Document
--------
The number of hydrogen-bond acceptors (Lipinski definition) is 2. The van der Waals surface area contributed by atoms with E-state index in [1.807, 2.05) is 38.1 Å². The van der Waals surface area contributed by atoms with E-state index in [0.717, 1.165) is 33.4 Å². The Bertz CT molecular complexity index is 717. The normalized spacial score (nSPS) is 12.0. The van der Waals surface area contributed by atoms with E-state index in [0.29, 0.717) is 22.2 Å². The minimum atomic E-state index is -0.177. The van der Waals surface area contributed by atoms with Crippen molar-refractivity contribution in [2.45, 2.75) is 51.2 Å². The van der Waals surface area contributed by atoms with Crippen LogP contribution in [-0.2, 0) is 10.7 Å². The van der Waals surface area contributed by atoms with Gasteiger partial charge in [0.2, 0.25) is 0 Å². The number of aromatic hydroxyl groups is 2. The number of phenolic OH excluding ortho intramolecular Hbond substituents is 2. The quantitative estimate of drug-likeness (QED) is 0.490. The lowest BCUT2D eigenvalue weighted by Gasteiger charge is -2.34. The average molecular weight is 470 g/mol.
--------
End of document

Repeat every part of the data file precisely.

The number of hydrogen-bond acceptors (Lipinski definition) is 2. The van der Waals surface area contributed by atoms with E-state index in [1.807, 2.05) is 38.1 Å². The van der Waals surface area contributed by atoms with E-state index in [0.717, 1.165) is 33.4 Å². The Bertz CT molecular complexity index is 717. The normalized spacial score (nSPS) is 12.0. The van der Waals surface area contributed by atoms with E-state index in [0.29, 0.717) is 22.2 Å². The minimum atomic E-state index is -0.177. The van der Waals surface area contributed by atoms with Crippen molar-refractivity contribution in [2.45, 2.75) is 51.2 Å². The van der Waals surface area contributed by atoms with Crippen LogP contribution in [-0.2, 0) is 10.7 Å². The van der Waals surface area contributed by atoms with Gasteiger partial charge in [0.2, 0.25) is 0 Å². The number of aromatic hydroxyl groups is 2. The number of phenolic OH excluding ortho intramolecular Hbond substituents is 2. The quantitative estimate of drug-likeness (QED) is 0.490. The lowest BCUT2D eigenvalue weighted by Gasteiger charge is -2.34. The average molecular weight is 470 g/mol.